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Abstract Details

Glymphatic System Dysfunction in Mild Traumatic Brain Injury
P1 - Poster Session 1 (7:00 AM-3:15 PM)

Clinical manifestations of mTBI, or concussion, involve a wide array of cognitive, behavioral, and mechanical impairments that commonly spontaneously resolve within weeks. When these symptoms persist, it defines a class of mTBI known as post-concussive syndrome. A multifaceted approach for diagnosing concussion and PCS, heavily reliant on a neurocognitive screening, has become the standard in suspected cases. Conventional imaging protocols are occasionally implemented for exclusion of structural injury, rarely revealing substantial evidence in otherwise uncomplicated mTBI. A CNS-specific lymphatic network, termed glymphatic, has shown to play a critical role in immune surveillance and drainage of cellular debris. Moreover, recent evidence points to glymphatic dysfunction in TBI, including mild cases, as its anatomical layout becomes better understood. Here, we review the current literature on glymphatic function and imaging modalities, with an emphasis on implications in mTBI.

To assess the clinical role of the glymphatic system in mild traumatic brain injury (mTBI) and post-concussive syndrome (PCS).

Literature was compiled primarily using various keyword searches (glymphatic + imaging, meningeal lymphatics, glymphatic + concussion, etc.) via Pubmed and the NIH/NLM archive. Inclusion criteria involved limiting to studies on human patients or tissue.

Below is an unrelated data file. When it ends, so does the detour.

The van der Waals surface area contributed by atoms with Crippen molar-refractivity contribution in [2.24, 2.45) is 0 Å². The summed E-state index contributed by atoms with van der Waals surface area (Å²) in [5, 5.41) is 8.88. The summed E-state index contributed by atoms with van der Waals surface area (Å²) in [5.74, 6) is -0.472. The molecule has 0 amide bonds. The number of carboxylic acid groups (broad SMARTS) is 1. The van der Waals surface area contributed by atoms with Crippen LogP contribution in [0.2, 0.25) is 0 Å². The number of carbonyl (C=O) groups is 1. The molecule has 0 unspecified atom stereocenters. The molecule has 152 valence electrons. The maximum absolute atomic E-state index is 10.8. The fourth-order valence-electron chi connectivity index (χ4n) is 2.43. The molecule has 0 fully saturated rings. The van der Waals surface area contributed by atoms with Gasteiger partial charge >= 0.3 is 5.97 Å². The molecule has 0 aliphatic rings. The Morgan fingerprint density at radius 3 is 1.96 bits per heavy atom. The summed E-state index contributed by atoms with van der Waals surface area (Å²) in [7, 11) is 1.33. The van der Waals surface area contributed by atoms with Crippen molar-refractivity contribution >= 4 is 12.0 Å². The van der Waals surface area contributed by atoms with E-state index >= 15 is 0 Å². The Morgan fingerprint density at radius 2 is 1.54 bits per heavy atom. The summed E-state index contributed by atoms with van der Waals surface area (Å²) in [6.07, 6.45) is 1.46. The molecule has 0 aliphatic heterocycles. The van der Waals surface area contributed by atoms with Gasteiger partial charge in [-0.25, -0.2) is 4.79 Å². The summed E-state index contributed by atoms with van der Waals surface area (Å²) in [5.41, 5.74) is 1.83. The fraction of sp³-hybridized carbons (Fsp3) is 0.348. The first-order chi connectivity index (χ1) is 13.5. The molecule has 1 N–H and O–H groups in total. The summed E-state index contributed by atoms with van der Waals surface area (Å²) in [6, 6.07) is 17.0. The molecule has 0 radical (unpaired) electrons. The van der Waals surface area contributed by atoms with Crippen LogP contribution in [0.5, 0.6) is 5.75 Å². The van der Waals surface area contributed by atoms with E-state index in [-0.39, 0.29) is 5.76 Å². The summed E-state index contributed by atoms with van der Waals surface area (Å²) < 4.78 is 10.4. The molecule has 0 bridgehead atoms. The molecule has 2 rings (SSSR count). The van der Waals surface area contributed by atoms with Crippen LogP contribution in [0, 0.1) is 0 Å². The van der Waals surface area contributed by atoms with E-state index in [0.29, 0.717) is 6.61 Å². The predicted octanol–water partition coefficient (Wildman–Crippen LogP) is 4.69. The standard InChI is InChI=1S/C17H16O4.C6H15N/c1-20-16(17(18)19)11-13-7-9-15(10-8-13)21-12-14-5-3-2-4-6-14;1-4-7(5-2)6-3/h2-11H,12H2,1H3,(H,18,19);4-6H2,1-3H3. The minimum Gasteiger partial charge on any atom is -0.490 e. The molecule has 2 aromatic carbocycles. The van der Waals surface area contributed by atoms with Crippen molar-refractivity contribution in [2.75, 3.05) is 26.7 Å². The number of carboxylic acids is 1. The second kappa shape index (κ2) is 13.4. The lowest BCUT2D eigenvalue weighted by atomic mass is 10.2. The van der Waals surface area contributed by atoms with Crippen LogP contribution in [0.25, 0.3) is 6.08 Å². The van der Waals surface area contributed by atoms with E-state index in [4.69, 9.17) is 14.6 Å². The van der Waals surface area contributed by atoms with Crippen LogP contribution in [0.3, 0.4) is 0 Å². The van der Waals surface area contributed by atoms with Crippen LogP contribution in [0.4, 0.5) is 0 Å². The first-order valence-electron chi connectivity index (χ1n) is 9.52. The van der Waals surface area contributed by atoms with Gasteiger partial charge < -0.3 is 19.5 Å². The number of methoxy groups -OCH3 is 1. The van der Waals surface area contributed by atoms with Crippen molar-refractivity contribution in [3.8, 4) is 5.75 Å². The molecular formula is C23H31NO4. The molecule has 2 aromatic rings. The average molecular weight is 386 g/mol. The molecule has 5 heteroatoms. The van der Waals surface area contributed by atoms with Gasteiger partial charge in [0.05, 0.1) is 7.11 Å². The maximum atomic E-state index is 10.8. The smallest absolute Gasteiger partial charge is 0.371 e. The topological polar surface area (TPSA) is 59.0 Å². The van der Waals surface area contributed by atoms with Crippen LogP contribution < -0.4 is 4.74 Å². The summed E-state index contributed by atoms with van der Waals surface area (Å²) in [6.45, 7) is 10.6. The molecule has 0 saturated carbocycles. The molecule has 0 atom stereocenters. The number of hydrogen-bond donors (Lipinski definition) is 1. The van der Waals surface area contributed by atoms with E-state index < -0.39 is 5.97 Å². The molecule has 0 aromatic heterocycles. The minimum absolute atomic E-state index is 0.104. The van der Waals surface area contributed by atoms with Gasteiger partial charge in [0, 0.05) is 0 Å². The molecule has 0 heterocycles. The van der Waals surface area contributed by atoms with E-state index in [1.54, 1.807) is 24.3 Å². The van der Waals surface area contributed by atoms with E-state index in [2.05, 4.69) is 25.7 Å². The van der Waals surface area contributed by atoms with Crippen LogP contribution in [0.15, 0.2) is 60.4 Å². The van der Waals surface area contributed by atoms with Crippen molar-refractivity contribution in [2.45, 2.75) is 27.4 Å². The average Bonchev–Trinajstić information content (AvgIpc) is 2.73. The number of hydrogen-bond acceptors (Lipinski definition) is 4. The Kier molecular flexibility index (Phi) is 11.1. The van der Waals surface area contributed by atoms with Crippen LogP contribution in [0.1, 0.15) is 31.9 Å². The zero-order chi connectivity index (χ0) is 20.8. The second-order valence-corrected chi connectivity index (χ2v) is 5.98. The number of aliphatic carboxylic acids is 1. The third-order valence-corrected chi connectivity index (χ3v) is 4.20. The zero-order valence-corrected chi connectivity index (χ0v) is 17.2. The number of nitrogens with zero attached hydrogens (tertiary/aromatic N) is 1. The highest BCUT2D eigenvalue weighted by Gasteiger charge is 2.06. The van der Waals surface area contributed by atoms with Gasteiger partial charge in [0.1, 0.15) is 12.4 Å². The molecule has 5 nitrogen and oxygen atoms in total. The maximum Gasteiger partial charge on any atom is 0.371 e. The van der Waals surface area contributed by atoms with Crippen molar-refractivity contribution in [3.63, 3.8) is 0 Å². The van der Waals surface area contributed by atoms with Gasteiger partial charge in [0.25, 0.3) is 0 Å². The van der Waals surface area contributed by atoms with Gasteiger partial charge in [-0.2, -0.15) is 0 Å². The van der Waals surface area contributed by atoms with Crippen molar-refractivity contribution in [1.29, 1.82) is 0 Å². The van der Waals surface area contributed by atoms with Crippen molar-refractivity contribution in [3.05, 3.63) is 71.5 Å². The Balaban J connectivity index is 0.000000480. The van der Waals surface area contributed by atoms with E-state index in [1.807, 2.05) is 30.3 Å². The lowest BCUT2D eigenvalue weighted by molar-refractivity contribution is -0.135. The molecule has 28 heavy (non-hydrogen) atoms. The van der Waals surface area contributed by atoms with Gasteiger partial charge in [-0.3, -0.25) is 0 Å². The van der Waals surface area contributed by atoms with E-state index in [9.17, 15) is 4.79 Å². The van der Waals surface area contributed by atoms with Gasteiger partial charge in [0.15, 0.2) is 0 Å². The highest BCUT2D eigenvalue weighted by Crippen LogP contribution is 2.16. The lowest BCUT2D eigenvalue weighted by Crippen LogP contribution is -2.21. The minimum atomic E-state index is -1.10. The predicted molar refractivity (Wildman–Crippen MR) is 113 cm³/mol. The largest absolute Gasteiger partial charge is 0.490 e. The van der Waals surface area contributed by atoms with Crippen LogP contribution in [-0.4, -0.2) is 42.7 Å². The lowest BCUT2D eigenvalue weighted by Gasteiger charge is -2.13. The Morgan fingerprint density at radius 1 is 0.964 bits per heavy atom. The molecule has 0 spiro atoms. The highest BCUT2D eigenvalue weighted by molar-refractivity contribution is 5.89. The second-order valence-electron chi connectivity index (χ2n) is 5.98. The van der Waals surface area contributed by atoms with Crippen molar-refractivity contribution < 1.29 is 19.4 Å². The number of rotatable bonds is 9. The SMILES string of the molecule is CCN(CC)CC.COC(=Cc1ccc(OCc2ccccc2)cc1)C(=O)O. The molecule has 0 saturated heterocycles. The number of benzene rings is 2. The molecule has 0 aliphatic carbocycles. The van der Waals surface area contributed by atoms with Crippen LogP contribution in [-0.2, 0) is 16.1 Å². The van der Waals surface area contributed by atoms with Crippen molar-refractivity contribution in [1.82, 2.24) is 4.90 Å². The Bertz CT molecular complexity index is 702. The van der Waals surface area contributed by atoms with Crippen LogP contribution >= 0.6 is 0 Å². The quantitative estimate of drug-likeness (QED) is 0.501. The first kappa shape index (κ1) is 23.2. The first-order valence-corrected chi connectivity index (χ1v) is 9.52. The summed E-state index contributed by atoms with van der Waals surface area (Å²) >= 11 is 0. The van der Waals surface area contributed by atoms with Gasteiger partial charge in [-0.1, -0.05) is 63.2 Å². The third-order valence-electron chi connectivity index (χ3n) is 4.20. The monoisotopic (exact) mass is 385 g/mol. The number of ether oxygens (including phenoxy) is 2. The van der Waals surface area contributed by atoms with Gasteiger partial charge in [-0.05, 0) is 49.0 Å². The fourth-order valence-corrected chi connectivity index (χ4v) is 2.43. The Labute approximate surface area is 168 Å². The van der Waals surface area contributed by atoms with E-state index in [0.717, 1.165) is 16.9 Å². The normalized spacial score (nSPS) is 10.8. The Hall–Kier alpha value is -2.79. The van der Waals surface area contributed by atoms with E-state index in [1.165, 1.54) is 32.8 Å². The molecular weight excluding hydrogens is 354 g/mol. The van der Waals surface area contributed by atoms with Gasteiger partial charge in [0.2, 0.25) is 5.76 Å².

The glymphatic system displays critical function in healthy patients and in disease, with activity that suggests a diurnal sleep-cycle. Advanced imaging methodologies, most notably, the use of various MRI techniques, have identified impairments in meningeal lymphatic dysfunction in TBI, however, the clinical application of glymphatic imaging has yet to be well-studied and shows challenges in providing definitive data. Nonetheless, the potential for glymphatic imaging to expand our understanding of mTBI and PCS warrants further investigation.
Anatomical and functional properties of the glymphatic network make an appealing target for concussion diagnosis, observing recovery, and exposing impact-related microstructural injuries, however the implementation of imaging in a clinical setting has yet to be well-characterized.
Jonah Doustar (Cedars-Sinai Medical Center)
Mr. Doustar has nothing to disclose.
Ilan J. Danan, MD (Kerlan-Jobe Orthopaedic Clinic) Dr. Danan has nothing to disclose.